As chief executive of a semi- privatised civil service agency, her pay depends on how far the agency reaches or surpasses targets laid down by the minister. Since 1992, that has been normal in these agencies. But the CSA target happens to be a sum of money: pounds 530m to be saved for the Treasury because it has been taken from the pockets of fathers rather than paid out in benefit to single mothers. In other words, the income of a state servant is determined by the amount of money she can extract from private citizens.
In the Middle Ages, this sort of thing was called tax farming. Some royal henchman paid the Crown a flat sum for the tax of a province, and whatever he could extort above that sum he kept. It was a detestable system then, and it is detestable now, and why an intelligent woman like Ms Hepplewhite allowed herself to be lured into such a trap must remain a mystery. But, of course, it shows with lurid clarity what is happening to Britain. Not only public expenditure but public income is being privatised. At the end of this track, Avis and Hertz will have bought the state concession to raise what they can through the sale of vehicle licences, Barratt Homes will have the franchise to collect council tax, and Securicor will be rolling its armoured cars down Acacia Avenue to collect income tax from those who have not paid up.
To believe in government is to believe that an elected authority should raise money directly from a consenting public and spend money directly for public benefit. A country which is turned into a concession territory, in which government only exists to sell licences to exploit the population, is no better than the old Congo Free State. In that hell on earth, concessionaires for wild rubber would prove their civic credentials with bunches of dried human hands, collected from those who fell behind with their rubber quotas. And it is worth remembering that King Leopold II of the Belgians persuaded the whole world to recognise and support his Congo Free State by arguing that it brought the benefits of a free-trade area to central Africa.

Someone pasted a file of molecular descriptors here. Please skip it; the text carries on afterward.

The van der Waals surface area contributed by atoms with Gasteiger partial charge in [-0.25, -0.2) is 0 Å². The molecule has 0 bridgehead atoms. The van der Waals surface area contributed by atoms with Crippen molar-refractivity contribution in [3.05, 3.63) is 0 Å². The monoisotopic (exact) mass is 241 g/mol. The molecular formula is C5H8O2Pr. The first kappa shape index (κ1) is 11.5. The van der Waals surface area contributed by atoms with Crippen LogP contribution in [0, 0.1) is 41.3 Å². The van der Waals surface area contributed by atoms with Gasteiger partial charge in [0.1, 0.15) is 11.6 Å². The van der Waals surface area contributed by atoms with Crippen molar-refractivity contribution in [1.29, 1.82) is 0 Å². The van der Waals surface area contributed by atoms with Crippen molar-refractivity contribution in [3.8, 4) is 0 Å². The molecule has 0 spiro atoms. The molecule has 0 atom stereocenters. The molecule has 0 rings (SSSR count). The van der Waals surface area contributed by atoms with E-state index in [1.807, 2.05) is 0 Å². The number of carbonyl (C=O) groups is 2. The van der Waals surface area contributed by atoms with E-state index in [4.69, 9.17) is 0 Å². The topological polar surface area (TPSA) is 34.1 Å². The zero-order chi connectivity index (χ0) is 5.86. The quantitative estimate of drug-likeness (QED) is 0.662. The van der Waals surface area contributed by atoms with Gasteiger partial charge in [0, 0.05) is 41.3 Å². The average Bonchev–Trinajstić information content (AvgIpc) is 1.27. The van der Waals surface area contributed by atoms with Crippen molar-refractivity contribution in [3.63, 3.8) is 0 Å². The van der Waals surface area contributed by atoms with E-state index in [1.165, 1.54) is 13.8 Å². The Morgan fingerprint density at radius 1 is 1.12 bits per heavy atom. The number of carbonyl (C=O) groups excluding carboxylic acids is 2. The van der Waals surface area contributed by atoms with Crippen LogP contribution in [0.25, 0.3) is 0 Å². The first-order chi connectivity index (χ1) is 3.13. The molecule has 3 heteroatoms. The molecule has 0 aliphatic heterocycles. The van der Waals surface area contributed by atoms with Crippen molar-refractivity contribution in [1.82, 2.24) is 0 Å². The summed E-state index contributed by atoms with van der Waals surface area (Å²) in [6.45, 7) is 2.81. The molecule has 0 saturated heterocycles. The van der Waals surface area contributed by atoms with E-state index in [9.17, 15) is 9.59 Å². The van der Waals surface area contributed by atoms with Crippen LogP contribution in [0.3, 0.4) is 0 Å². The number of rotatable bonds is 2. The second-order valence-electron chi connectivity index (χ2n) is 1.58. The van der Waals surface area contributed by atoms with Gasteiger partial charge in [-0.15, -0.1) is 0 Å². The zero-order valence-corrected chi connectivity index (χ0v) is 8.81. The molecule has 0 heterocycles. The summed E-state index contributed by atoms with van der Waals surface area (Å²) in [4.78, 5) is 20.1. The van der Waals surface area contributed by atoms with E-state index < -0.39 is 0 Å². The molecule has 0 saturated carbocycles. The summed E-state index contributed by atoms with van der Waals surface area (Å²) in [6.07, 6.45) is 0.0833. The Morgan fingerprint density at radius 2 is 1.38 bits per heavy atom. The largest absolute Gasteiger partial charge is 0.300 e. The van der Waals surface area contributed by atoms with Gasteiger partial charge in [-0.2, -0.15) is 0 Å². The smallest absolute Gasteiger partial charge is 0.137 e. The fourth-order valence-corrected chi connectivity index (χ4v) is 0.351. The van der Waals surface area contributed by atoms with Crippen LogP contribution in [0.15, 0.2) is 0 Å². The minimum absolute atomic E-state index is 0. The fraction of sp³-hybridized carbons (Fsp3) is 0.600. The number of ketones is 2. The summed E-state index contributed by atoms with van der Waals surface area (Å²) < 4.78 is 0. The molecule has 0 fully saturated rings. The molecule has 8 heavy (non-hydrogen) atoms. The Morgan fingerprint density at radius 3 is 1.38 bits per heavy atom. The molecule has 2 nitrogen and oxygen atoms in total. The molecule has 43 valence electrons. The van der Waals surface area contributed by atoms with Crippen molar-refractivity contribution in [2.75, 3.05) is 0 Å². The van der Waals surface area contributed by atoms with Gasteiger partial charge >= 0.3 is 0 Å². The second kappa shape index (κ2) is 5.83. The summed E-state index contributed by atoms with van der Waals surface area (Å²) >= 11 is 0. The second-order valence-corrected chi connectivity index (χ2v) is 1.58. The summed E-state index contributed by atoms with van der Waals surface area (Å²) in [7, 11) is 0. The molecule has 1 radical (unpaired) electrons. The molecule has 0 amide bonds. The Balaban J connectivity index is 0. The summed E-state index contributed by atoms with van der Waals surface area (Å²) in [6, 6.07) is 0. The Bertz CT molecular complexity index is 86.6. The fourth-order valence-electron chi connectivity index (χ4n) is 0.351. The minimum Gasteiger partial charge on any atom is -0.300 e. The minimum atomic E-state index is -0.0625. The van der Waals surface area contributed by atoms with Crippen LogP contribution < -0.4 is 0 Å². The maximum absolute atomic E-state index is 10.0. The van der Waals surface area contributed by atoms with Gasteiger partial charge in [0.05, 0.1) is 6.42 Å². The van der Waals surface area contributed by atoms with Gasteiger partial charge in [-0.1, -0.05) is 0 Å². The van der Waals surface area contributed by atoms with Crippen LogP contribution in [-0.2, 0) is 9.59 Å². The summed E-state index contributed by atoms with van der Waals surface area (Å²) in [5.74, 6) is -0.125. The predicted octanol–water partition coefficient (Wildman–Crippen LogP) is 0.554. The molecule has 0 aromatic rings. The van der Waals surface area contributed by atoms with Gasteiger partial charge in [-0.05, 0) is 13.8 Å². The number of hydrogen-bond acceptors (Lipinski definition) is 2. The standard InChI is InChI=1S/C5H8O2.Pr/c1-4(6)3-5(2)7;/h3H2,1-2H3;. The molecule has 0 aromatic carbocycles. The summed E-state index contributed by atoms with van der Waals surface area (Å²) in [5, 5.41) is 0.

Britain needs government in a special way. This is an old post-imperial state which, like a boulder abandoned by a glacier, has come to rest on a slope. Progress therefore requires engineering: all the levers and wedges that public expenditure can provide to get the boulder inching uphill. Correspondingly, Britain without government tends to slither back down the slope. A force of gravity always drags Britain back towards the same familiar set of nadir values: gross inequality ossified by educational apartheid into a caste system; regional economic imbalances between south-eastern overheating and peripheral abandonment; the evil triad of low wages, low skills and low motivation; a wretchedly weak productivity which can only be concealed as long as unemployment keeps rising.
The Clarke Budget set about pulling out more of the levers and wedges, the expenditures which have kept Britain in place as a reasonably humane country offering some prospects to its inhabitants. The slither, already perceptible, will now accelerate. Back down the slope, back to the days of Queen Victoria (as the makers of the rather similar 1931 Depression Budget hoped), back to basics. And then, when the great backslide is complete, those who believe in government will sigh and mark out the sites for public spending and start once more on the work of Sisyphus.Reuse content